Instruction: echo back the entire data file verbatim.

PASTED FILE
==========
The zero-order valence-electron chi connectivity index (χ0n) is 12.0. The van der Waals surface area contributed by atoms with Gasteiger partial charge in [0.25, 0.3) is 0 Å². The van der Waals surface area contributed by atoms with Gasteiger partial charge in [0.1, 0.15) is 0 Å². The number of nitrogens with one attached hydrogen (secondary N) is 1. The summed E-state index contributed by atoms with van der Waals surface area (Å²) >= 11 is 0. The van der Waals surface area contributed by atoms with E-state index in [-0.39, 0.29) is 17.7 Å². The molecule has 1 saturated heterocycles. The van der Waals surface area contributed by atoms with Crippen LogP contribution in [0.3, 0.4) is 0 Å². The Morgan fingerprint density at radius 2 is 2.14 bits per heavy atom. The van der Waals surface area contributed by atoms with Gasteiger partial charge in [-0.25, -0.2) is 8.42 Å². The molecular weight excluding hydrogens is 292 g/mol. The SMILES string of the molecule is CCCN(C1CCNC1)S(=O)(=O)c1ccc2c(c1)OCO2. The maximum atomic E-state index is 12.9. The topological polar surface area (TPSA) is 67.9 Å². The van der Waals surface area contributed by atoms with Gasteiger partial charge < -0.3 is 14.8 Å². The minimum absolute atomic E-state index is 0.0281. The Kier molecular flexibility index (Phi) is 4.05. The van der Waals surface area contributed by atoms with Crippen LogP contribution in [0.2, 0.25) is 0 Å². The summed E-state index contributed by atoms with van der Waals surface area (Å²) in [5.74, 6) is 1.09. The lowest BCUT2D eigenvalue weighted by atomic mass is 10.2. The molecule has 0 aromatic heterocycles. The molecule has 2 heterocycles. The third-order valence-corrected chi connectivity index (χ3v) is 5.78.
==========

The zero-order valence-electron chi connectivity index (χ0n) is 12.0. The van der Waals surface area contributed by atoms with Gasteiger partial charge in [0.25, 0.3) is 0 Å². The van der Waals surface area contributed by atoms with Gasteiger partial charge in [0.1, 0.15) is 0 Å². The number of nitrogens with one attached hydrogen (secondary N) is 1. The summed E-state index contributed by atoms with van der Waals surface area (Å²) >= 11 is 0. The van der Waals surface area contributed by atoms with E-state index in [-0.39, 0.29) is 17.7 Å². The molecule has 1 saturated heterocycles. The van der Waals surface area contributed by atoms with Crippen LogP contribution in [0.3, 0.4) is 0 Å². The Morgan fingerprint density at radius 2 is 2.14 bits per heavy atom. The van der Waals surface area contributed by atoms with Gasteiger partial charge in [-0.25, -0.2) is 8.42 Å². The molecular weight excluding hydrogens is 292 g/mol. The SMILES string of the molecule is CCCN(C1CCNC1)S(=O)(=O)c1ccc2c(c1)OCO2. The maximum atomic E-state index is 12.9. The topological polar surface area (TPSA) is 67.9 Å². The van der Waals surface area contributed by atoms with Gasteiger partial charge < -0.3 is 14.8 Å². The minimum absolute atomic E-state index is 0.0281. The Kier molecular flexibility index (Phi) is 4.05. The van der Waals surface area contributed by atoms with Crippen LogP contribution in [0.2, 0.25) is 0 Å². The summed E-state index contributed by atoms with van der Waals surface area (Å²) in [5.74, 6) is 1.09. The lowest BCUT2D eigenvalue weighted by atomic mass is 10.2. The molecule has 0 aromatic heterocycles. The molecule has 2 heterocycles. The third-order valence-corrected chi connectivity index (χ3v) is 5.78.